Date of Award

5-14-2011

Document Type

Thesis

Degree Name

Bachelor of Arts

First Advisor

Kerkhoff, Drew

Abstract

Trait-based ecology has provided important insights into the mechanisms of how plant communities are assembled and structured. Many key functional traits have been found to vary between communities, but also within species at relatively small scales. However, intraspecific variability of functional traits is usually taken into account only partially, if at all, in community analyses. In order to determine whether this deficiency is important, I quantified the full distribution of functional traits by sampling every individual in small scale, local meadow communities along a 900 m elevational gradient in Gunnison Co., Colorado, USA. I quantified the community-wide individual trait distributions (ITDs) of leaf mass per area (LMA), leaf area (LA) and plant height (PH) at five sites, including 2,253 plants belonging to 54 species. Variance partitioning analyses revealed that 14.4 ‰ÛÒ 43.8% of the variation in trait values occurs within species, suggesting that intraspecific trait variation may play an important role in community assembly. Moreover, the shape of ITDs changed substantially along the gradient, which shows that superficially similar communities can differ markedly in the relative abundance of functional traits. Null modeling detected shifts towards low LMA at the upper end of the elevation gradient, while the distributions of LA and PH do not differ from random expectations based on the traits of the regional species pool. This provides evidence for the influence of environmental filtering, and suggests that short growing seasons at high elevations may select for species with high rates of photosynthesis and production. However, this directional shift in LMA was evident even in the absence of intraspecific trait variation. Thus, despite the large trait differences found within species and differences in the ITDs among sites, intraspecific trait variability appears to be overshadowed by species turnover along the elevational gradient. An additional null model analysis based on species presence/absence resulted in a number of false positive results, indicating that species abundance is crucial for correctly detecting community assembly processes. This study reinforces the vital role of functional traits in community ecology, and suggests that variation associated with species identity and abundance structure is essential to community trait structure, but the importance of intraspecific variability might be context dependent.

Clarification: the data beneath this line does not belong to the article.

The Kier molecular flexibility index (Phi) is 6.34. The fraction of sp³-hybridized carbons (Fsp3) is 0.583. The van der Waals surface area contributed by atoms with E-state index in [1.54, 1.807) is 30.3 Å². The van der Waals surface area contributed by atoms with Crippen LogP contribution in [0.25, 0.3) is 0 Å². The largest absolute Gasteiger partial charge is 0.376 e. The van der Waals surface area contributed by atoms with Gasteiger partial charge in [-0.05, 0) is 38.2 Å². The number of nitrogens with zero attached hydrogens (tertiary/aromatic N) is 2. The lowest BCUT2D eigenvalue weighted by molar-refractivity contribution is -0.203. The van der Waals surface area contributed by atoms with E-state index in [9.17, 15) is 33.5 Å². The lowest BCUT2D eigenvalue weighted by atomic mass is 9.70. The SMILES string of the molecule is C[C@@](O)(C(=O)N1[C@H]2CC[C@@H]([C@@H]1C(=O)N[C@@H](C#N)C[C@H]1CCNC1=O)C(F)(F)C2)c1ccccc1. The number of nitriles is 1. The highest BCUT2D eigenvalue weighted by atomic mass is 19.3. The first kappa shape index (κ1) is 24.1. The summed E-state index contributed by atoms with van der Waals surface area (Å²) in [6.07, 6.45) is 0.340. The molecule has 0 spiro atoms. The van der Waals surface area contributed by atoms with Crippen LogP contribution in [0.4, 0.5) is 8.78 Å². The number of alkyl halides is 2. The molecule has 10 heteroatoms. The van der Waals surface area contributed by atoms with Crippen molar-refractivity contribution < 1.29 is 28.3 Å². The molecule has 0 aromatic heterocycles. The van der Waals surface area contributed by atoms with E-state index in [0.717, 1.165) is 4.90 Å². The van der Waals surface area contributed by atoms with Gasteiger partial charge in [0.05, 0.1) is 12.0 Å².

Comments

Includes bibliographic references: pages 27-30

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